Last night a good friend of mine came over for dinner.
He’s originally from Poland, and growing up there he heard a lot of bizarre stories about what it was like during the Nazi invasion and World War II.
In 1939, even as 1.5 million German soldiers prepared to invade, the general mood in Poland couldn’t have been more carefree.
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My friend’s grandfather once told him that, just prior to the Nazi invasion, the schools in Poland announced they were suspending classes… but only for two weeks, because that’s how long they expected the war to last.
It’s as if everyone acknowledged there would be -some- conflict… but totally underestimated its impact and magnitude.
All the “experts” had forecast a clean and speedy victory, and that life would go on as normal soon.
They couldn’t have been more wrong.
My friend is utterly bewildered that his family didn’t have the foresight to escape prior to the invasion.
But they remained in Poland, along with millions of others, and willfully chose to ignore an obvious threat that ended up having life-changing consequences.
This week we’ve been discussing another obvious threat that most people willfully choose to ignore– the appalling level of US debt.
It’s amazing– as a percentage of GDP, the US has racked up more debt than most impoverished countries in Africa.
The trend holds across the West: Japan, Italy, Greece, France, UK, etc. all share unsustainable indebtedness.
But as we discussed yesterday, government debt is a long-term threat, especially for the United States whose dollar is still the world’s dominant reserve currency.
Despite the debt ceiling fiasco, it’s unlikely there will be a major debt crisis tomorrow. This threat will continue to build.
There are some threats, however, that are much more immediate, and I want to spend the next few days addressing those, starting with this one:
The US stock market is hopelessly overvalued.
By nearly every objective metric, US stocks are ridiculously expensive.
The average Price/Earnings ratio across the S&P 500 exceeds 26.5; there have been exactly TWO times in the last century when the ratio was higher: the 2000 dot-com bust, and the 2008 crash.
Similarly, the Cyclically Adjusted P/E ratio (or CAPE, which smooths out earnings over a 10-year period) has only been higher two other times in history– during the 2000 dot-com bust, and in 1929 just prior to the Great Depression.
There are dozens of other indicators.
Company “insiders”, i.e. senior managers and directors of large corporations, must file a public disclosure every time they buy and sell shares of their companies.
It’s usually a good sign when the CEO of a major company is buying shares; s/he is an insider and knows what’s going on, so their confidence is a positive sign.
Well, according to public data filed with the Securities and Exchange Commission, insider buying is at its LOWEST level in THREE DECADES.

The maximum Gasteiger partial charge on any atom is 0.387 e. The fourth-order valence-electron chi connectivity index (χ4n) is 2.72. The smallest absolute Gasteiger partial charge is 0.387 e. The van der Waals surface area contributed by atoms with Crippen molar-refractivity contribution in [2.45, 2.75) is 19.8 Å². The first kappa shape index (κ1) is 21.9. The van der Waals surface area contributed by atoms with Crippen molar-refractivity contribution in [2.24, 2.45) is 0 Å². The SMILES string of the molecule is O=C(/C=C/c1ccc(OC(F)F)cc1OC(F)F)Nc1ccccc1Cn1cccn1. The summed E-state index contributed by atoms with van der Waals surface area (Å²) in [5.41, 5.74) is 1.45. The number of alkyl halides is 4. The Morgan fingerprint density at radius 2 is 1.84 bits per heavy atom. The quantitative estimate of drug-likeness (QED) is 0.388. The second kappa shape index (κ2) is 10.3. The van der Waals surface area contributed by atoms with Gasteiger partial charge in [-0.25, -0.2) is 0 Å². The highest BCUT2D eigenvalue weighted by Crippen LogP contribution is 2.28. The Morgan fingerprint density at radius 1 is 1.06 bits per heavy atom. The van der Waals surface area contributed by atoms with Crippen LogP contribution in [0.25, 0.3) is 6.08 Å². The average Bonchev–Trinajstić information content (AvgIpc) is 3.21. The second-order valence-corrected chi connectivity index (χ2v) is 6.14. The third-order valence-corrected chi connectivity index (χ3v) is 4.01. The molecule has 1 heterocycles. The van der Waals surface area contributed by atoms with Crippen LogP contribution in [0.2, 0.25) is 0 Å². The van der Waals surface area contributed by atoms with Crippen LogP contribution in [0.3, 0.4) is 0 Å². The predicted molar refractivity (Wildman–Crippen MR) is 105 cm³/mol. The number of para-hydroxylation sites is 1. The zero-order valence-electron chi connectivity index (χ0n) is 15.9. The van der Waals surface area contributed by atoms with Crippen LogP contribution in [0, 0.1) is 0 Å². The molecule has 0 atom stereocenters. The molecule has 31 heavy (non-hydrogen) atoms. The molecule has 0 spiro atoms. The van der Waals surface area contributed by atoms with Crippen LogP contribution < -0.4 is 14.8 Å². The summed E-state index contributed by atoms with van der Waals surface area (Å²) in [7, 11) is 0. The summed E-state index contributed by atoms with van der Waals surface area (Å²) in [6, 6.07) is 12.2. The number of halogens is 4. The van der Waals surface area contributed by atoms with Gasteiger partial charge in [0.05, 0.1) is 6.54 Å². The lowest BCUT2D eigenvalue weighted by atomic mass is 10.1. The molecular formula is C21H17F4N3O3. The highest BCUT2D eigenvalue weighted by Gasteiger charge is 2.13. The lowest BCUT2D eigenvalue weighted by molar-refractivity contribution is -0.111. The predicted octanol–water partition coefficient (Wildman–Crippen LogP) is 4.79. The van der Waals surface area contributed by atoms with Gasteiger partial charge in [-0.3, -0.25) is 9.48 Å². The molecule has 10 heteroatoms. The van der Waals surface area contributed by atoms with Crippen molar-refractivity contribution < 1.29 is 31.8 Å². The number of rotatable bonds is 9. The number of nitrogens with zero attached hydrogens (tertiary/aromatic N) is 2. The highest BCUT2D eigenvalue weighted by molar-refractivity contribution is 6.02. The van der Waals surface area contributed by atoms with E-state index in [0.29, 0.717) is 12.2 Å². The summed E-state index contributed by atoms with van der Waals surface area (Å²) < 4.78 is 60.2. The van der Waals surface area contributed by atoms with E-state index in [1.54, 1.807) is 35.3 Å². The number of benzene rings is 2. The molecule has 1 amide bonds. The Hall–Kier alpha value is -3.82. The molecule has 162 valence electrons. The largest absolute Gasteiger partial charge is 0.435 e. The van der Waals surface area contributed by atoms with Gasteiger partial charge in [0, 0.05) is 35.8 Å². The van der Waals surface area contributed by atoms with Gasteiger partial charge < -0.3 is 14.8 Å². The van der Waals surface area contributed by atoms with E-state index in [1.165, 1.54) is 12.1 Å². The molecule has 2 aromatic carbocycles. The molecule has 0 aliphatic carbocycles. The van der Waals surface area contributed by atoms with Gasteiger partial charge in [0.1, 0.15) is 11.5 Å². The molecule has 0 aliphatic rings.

In other words, the people at the top of the corporate food chain who have privileged information about their businesses are NOT buying.
(What do these CEOs know that we don’t?)
Yet the market doesn’t seem to care. There hasn’t even been a slight correction.
In fact the S&P 500 has now gone 105 straight days without a 1% decline.
This is EXTREMELY unusual. Stocks routinely undergo small corrections and sell-offs that cause the index to decline 1% in a single day.
Historically speaking this happens every several weeks.
Going 105 days in a row without a 1% decline is the second highest record EVER, and the most in 22 years.
And the last time the S&P 500 went anywhere near 100 days without a 1% decline was prior to the 2008 crash.
Then there are more technical indicators.
Volatility, a common measure of “fear” in the market place, is at eerily low levels.
And an analysis of S&P 500 options published by the Wall Street Journal yesterday shows that investors are completely unconcerned about a major correction in US stocks.
As the Journal summarized, “These markets know no fear.” There’s an incredible amount of complacency despite obvious warning signs.
Japan is an interesting case study in financial complacency.
During that country’s boom in the 1970s and 1980s, Japan’s Nikkei 225 stock index rose to extraordinary heights.
The index hit 38,957.44 on December 29, 1989… a 500% increase from its level in 1980.
The “experts” presumed that Japan’s growth would last forever; Americans were terrified that the Japanese were going to take over the world.
But then the Japan bubble burst. Stocks started to fall, and they never regained those heights ever again.
Even today, the Nikkei 225 index is at 19,577, nearly 50% BELOW ITS PEAK from 28 years ago.
Anyone who bought into the 1989 complacency, or even at any point in the mid-1980s, has never recovered.
The “experts” would say this is impossible in the US.
But as we’ve discussed before, we live in a world where the impossible keeps happening, where the most unlikely prospects become reality.
This isn’t a hypothetical problem, or some long-term issue that might unfold in the future.
This is now. Stocks are expensive now.
And the potential consequences to your wealth and retirement make this threat too substantial to ignore.
Sure, it’s possible that stocks keep rising forever.
But it’s hard to imagine you’ll be worse off if you at least consider selling what’s popular and expensive, and choosing safer assets that still deliver very strong returns.
We’ll talk about some examples soon.